Did you know that you can have an app on your phone and see what is going on in your home while you are away?  With this app you can arm and disarm your system and even keep track of when your alarm is disarmed.  Your system will need to communicate through the AlarmNet network and additional monthly costs are involved after installation. Once you add this connectivity to your system you will wonder how you ever did without it before.

Feel free to contact us at (513)423-1065 or (800)635-1397 and we can explain any of this in more detail with you.

October is Fire Prevention Month

In a fire, seconds count. Seconds can mean the difference between escaping safely from a fire or having your life end in tragedy.

  • It is so important to have an escape plan.
  • Draw a map of your home with all members of your household, marking two exits from each room and a path to the outside from each exit.
  • Practice your home fire drill twice a year. Conduct one at night and one during the day with everyone in your home, and practice using different ways out.
  • Teach children how to escape on their own in case you can’t help them.
  • Make sure your home address is clearly marked and easy for the fire department to find.
  • Close the doors behind you as you leave, this may slow the spread of smoke, heat and fire.
  • Once you get outside, stay outside. Never go back inside a burning building.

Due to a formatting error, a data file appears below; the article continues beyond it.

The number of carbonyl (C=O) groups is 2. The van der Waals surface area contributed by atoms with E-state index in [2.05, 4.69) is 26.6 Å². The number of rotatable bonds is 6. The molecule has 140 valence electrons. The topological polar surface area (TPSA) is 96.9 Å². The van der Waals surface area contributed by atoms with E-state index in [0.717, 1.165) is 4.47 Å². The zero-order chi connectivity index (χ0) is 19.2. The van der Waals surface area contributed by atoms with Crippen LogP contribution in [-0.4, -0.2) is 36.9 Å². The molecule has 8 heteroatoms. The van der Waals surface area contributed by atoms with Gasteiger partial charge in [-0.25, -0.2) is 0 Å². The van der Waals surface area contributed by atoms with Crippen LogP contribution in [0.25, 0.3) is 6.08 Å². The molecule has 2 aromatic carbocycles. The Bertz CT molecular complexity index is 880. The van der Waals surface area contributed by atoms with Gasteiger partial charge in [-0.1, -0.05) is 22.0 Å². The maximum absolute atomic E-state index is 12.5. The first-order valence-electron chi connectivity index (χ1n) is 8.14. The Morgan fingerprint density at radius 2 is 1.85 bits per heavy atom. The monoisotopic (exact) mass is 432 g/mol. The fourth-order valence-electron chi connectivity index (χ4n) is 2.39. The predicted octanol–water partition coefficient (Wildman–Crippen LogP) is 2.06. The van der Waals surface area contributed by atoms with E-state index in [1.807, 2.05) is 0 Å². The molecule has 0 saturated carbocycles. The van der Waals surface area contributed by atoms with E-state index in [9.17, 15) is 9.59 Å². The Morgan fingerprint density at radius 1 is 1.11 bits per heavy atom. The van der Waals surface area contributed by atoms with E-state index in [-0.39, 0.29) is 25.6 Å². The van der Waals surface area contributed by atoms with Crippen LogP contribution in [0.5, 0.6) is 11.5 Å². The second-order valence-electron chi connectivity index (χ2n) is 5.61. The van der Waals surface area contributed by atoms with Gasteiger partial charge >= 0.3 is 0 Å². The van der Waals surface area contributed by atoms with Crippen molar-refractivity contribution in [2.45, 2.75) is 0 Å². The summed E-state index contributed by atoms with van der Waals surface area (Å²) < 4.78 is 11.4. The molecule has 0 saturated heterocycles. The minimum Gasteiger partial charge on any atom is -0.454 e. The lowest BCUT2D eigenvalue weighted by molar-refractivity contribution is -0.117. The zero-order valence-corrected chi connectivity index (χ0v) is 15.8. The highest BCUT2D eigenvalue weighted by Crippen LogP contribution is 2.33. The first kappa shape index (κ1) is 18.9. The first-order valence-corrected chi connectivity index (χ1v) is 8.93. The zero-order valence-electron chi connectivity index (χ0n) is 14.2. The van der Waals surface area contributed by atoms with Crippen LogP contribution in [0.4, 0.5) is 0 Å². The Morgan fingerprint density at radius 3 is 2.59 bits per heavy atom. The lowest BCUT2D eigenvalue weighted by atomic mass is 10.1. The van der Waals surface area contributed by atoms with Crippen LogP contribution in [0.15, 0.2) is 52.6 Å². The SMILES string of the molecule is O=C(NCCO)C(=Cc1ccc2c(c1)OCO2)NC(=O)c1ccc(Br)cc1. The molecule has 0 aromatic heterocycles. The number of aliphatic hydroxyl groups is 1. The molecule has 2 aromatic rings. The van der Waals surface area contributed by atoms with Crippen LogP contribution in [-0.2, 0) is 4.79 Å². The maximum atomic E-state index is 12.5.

Smoke Alarms Save Lives

Safety Tips

  • Install smoke alarms in every bedroom. They should also be outside each sleeping area and on every level of the home. Install alarms in the basement.
  • Large homes may need extra smoke alarms.
  • It is best to use interconnected smoke alarms. When one smoke alarm sounds, they all sound.
  • Test all smoke alarms at least once a month. Press the test button to sure the alarm is working.
  • A smoke alarm should be on the ceiling or high on a wall. Keep smoke alarms away from the kitchen to reduce false alarms. They should be at least 10 feet from the stove.
  • Replace all smoke alarms when they are 10 years old.

Difference Between Monitored and Regular Smoke Detectors

Monitored Detectors

When located on all levels of a residence and in all bedrooms, monitored detectors provide the best kind of early warning fire protection. If they sense a fire developing, they signal an alarm control, which activates all evacuation horns throughout a residence and sends a fire alarm signal to the central station, which will notify the fire department. Monitored detectors provide fire protection when you are home or away. As part of a home security system, monitored detectors provide both an AC primary power supply and a rechargeable back-up battery.

Regular Smoke Detectors

Battery-operated — Battery-operated detectors have two major problems. First, they are rarely connected to other detectors, remote warning devices or a central monitoring station. If they are located outside a bedroom, a sound sleeper may not hear them, especially if the bedroom door is closed or just partially open. If detectors are located on a different level of the home than the bedroom level, then the likelihood they will wake up sleeping family members is further diminished. A second problem with battery-operated detectors is their batteries—if they are not periodically replaced, the detectors will not work! Too many fire deaths occur in homes where detectors fail to function because their batteries are dead, disconnected or removed.

AC Powered Detectors — Many AC powered detectors are not connected to other detectors or remote warning devices. Even those that are only connected to other devices can provide a local warning of fire. If no one is home, a fire can develop without anyone taking action to protect valuable property.